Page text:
4 Misconceptions and Outright Lies about Veterans with PTSD
by David Allen
If you are a Veteran of the US military, especially one that served in any combat zone from Vietnam to Iraq and Afghanistan, you have undoubtedly been faced with misconceptions that many civilians have about Veterans and military service. For the most part, these are innocent and come from nothing more than a general lack of education on Veterans’ issues. Then there are those ideas that are untrue and do nothing but corrupt society’s views about Veterans. The most damaging of all of these are the ones that have to do with the Veterans who have Post-Traumatic Stress Disorder (PTSD).
It is understandable for the average American citizen to have some serious misconceptions about Veterans with PTSD because, according to the Defense Manpower Data Center¹, as of 31 January 2015, there are 1.4 million Americans who are Active duty military, or 0.4% of the U.S. population. [Editor’s Note: 1.3M as of September 2017] According to Veterans Administration (VA) numbers, as of 2014, there are a total of 22 million Veterans in the U.S. Adding both numbers, only 7.3% of the US population has ever served in the military (WWII to current conflicts).
As of 2014 approximately 2.6 million are Veterans of the post-9/11 era. So 96.7% of the U.S. population has never served and therefore cannot relate to Veteran’s issues. So most repeat whatever they have heard on the news or read or heard somewhere. In my opinion and from my experiences, this is made worse by the fact that many people who work in health care don’t seem to have a much better grasp of this subject. As someone who works in the medical field, I have seen this, first-hand, and have had some intense discussions with health care providers about what it really means to live with PTSD. As we proceed, I want to address four primary misconceptions and/or outright lies.
1. VETERANS WITH PTSD ARE CRAZY
This couldn’t be farther from the truth. Many people have based this misconception on what they’ve seen in movies, heard on the news or maybe heard from someone who “knows a Vet” or
has a “friend who knows a Vet.” Veterans are not crazy. Period. Can PTSD affect behavior? Yes, yes it can, but this does not mean that the person is “mentally ill” or “crazy.”. Part of the problem with this is that people don’t understand what it’s like to come back from a combat zone and have to adjust to a world where people can’t relate to what you have experienced.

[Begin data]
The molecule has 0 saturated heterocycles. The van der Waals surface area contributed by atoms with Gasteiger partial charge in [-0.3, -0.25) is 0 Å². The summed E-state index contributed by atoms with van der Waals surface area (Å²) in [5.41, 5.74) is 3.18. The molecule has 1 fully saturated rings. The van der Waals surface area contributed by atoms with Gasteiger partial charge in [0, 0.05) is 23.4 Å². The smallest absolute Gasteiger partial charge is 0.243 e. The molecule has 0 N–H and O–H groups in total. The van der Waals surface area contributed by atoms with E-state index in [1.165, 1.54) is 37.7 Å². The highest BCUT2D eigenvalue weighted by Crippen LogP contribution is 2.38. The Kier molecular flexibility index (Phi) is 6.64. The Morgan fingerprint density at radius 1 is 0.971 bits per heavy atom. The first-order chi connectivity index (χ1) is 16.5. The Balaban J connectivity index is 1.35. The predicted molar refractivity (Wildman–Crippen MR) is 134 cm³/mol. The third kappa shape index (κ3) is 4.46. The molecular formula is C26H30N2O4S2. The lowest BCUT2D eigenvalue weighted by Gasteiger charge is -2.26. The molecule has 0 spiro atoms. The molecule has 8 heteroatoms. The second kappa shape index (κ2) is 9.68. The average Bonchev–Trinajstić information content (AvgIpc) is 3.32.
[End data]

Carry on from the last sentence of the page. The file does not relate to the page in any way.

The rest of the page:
This is made worse when a Veteran makes the news due to some unfortunate event and all that the news talks about is how “sick” they are or how they didn’t receive the proper help for their “mental illness”. Rarely do they talk about the fact that the person had substance abuse issues because they were trying to deal with the issues themselves, which in my experience, is much more of a factor than the PTSD.
2. VETERANS WITH PTSD AREN’T FIT TO TAKE CARE OF THEMSELVES
This is a lie. No questions asked. The mere diagnosis of PTSD does not mean that the Veteran is so dysfunctional that they cannot care for their families/children much less themselves. Plenty of men and women have been diagnosed with this and go on to live happy and productive lives in their communities.
3. HAVING PTSD IS THE SAME AS HAVING A MENTAL ILLNESS.
This is a common misconception and probably the most damaging to Veterans. As I stated before, many Veterans are diagnosed with PTSD and live full lives with or without the use of medication or therapy. It can be rough at first, but if you have the will to do so, and some form of support, it is possible. PTSD is a completely different animal than any mental illness. Take something like bi-polar disorder for example. This is a mental illness that unless closely managed, will keep an individual from living a normal life in most cases. This isn’t true for PTSD. Something as simple as having a therapy dog or a Veteran’s group where they can talk to other people who have been where they’ve been, could make all of the difference in the world for a Veteran.
4. VETERANS WITH PTSD ARE DANGEROUS AND SHOULDN’T BE ALLOWED TO OWN FIREARMS
This is one of the biggest misconceptions/lies out there. Just stop and think about this for a second. A Veteran has proper firearm handling techniques and has had safety drilled into their head for the entire time that they are in the military. Not to mention the fact that most Veterans have spent years with a loaded firearm on their body at all times. If anything, Veterans are less likely to have an “accident” with a firearm. Plus Veterans understand something that is called the rules of engagement (ROE). This governs how you engage the enemy while deployed. This equates to understanding gun ordinances in their community and state. For the most part, Veterans are very good at using good judgment under stress.
The last thing I will say about this is that someone who volunteered to serve their country and lay their life on the line to protect it, should not be denied their Second Amendment rights just because some anti-gun nut, politician or nosy neighbor doesn’t like guns or understand Veterans.
The primary thing that I hope that anyone who reads this understands that they don’t take what the government, the VA or Joe Schmo from around the block, as the ultimate truth about Veterans or PTSD. Sure sometimes they get it right, but if you really want to know and have some sort of understanding as to what it means to be a Veterans and to deal with something like PTSD, go find a Veterans group and let them educate you on the subject. You might find that everything you thought that you knew about Veterans and PTSD was wrong.
This first appeared in The Havok Journal November 1, 2015.
1 – Data from https://www.dmdc.osd.mil/, 2014, 17 April 2015